For the past fifteen years I have also been involved in a detector R&D program which is pushing the use of solid state micro-strip tracking detectors to experimental conditions of extremely high radiation typically found very near the interaction region in hadron collider experiments. To accomplish this we plan to replace the silicon semi-conductor substrate with chemically grown (CVD) diamond material. Because of its tightly bound lattice and high ionisation potential, diamond is more radiation tolerant than silicon. For more information on this you may want to visit the RD42 home page. We assembled and tested our first diamond pixel detector prototype in 1998 and have now published the results in NIM . I am now working on building a prototype full ATLAS pixel module with a CVD diamond sensor. More recently we have been adapting these diamond sensors to monitor beam losses in high intensity electron positron colliders. A description of this work can be found here . I was one of the founding spokespeople of this R&D project and, after a 12 year hiatus, where I remainded heavily invovled, I was re-relected co-spokesperson of the project in 2012.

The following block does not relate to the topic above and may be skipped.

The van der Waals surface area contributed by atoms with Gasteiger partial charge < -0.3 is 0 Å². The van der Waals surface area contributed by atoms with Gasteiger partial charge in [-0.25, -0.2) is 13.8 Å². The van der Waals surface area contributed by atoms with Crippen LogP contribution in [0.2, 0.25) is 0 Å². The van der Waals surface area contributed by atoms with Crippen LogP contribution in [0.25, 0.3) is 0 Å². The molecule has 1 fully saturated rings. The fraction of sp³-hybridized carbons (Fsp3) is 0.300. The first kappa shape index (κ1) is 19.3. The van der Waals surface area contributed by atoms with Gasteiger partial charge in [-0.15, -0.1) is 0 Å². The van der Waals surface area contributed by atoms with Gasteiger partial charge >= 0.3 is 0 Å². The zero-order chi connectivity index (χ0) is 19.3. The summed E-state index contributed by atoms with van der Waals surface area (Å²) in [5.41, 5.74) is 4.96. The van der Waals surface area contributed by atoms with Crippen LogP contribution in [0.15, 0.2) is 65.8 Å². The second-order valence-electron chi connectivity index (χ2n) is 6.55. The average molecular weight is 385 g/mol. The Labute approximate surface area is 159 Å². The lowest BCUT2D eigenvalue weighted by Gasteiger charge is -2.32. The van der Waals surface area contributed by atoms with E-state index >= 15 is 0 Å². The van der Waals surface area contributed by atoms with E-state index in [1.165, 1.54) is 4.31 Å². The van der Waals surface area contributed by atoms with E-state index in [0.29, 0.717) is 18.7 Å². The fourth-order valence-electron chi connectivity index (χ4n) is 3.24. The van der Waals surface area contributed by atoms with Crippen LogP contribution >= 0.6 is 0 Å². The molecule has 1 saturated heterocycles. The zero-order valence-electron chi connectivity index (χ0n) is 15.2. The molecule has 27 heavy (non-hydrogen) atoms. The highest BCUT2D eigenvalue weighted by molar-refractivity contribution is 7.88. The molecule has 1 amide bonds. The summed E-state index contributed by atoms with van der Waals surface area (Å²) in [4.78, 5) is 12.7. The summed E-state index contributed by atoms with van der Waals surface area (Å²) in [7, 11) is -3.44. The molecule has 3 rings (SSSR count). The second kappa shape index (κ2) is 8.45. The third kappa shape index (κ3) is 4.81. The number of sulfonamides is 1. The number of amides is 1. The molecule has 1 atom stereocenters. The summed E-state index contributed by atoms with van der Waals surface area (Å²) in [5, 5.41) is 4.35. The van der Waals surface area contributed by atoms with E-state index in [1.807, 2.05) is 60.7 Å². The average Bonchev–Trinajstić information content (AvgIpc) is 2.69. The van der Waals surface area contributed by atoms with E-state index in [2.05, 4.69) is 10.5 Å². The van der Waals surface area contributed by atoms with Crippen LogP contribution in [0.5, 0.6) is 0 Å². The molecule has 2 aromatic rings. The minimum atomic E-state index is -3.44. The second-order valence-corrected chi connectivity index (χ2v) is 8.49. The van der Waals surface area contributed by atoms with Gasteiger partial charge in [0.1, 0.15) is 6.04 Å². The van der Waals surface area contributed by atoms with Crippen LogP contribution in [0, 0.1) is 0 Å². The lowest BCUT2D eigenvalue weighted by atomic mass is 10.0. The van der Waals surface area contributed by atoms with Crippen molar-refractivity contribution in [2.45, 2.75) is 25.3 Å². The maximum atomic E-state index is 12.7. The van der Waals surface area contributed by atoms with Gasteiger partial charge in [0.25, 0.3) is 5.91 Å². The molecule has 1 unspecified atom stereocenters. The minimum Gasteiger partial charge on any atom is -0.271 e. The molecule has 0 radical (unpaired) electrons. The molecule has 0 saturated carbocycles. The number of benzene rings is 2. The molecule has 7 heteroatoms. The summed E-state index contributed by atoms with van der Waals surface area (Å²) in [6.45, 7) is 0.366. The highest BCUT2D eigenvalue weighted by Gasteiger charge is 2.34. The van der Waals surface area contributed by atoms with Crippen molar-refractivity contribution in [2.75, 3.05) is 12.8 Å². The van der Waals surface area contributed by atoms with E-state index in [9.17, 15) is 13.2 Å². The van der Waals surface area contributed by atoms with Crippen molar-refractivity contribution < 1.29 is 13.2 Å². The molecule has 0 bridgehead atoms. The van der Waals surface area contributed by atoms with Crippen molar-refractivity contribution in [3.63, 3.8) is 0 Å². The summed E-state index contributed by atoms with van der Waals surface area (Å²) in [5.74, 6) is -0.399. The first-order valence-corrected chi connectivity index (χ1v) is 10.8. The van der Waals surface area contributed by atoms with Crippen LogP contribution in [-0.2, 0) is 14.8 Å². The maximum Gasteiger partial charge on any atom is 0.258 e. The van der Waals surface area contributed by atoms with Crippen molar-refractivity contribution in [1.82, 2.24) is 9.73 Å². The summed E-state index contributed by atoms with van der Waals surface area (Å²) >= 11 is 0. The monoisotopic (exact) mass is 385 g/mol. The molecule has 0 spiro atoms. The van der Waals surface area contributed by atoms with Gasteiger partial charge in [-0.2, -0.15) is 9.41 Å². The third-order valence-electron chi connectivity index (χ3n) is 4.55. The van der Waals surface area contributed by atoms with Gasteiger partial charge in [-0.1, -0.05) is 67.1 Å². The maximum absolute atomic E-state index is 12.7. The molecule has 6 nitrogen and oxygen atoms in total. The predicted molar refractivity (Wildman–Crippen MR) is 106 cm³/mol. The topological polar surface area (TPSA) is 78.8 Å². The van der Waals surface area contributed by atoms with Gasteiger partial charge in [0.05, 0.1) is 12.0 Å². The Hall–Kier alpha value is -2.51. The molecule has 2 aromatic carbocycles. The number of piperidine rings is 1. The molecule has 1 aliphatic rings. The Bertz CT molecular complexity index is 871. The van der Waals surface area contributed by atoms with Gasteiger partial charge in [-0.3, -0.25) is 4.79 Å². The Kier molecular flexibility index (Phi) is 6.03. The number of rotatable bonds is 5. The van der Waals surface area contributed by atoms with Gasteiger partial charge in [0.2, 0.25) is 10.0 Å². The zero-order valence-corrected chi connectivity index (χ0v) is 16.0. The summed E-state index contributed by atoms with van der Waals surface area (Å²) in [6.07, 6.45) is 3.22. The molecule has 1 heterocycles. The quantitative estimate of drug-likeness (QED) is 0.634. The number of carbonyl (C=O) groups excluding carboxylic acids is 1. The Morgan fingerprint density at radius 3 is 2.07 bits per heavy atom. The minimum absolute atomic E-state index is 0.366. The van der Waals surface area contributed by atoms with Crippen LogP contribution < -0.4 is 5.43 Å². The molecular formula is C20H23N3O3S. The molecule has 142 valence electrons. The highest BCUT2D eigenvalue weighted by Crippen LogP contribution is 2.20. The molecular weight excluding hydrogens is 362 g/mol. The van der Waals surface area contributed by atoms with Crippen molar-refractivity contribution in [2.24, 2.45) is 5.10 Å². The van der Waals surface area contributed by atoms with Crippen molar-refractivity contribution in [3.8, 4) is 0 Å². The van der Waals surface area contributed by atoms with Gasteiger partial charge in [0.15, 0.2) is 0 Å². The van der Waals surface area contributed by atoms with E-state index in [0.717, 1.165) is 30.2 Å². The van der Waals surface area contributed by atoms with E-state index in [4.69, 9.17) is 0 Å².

I spent a year on sabbatical, during the 2001-02 academic year working on the
experiment at KEK
in Japan. The experiment is dedicated to the study of
very rare, CP-violating, effects in B meson decay. To do this we collect
nearly 1 million B meson decays per day (0.5 fb^-1). To see how we are doing
today have a look at here
. I gave a summary of the CP
violation results from Belle from the summer of 2002 at the SLAC Summer Institute.
I also reported on work I did to measure sin(2
phi1) using J/Psi K_long decays at the Canadian Association of Physicists
meeting in Quebec City. I have been helping to design a Xlinix based trigger
processor for the Belle SVD-2.0 Readout.
The trigger processor will compute the z impact parameter of tracks with a
latency of 25 microseconds and reject beam-gas interactions, more
efficiently. The SVD-2.0 was successfully installed in Belle in the early fall
of 2002 and first data has been seen. The trigger processor is beginning to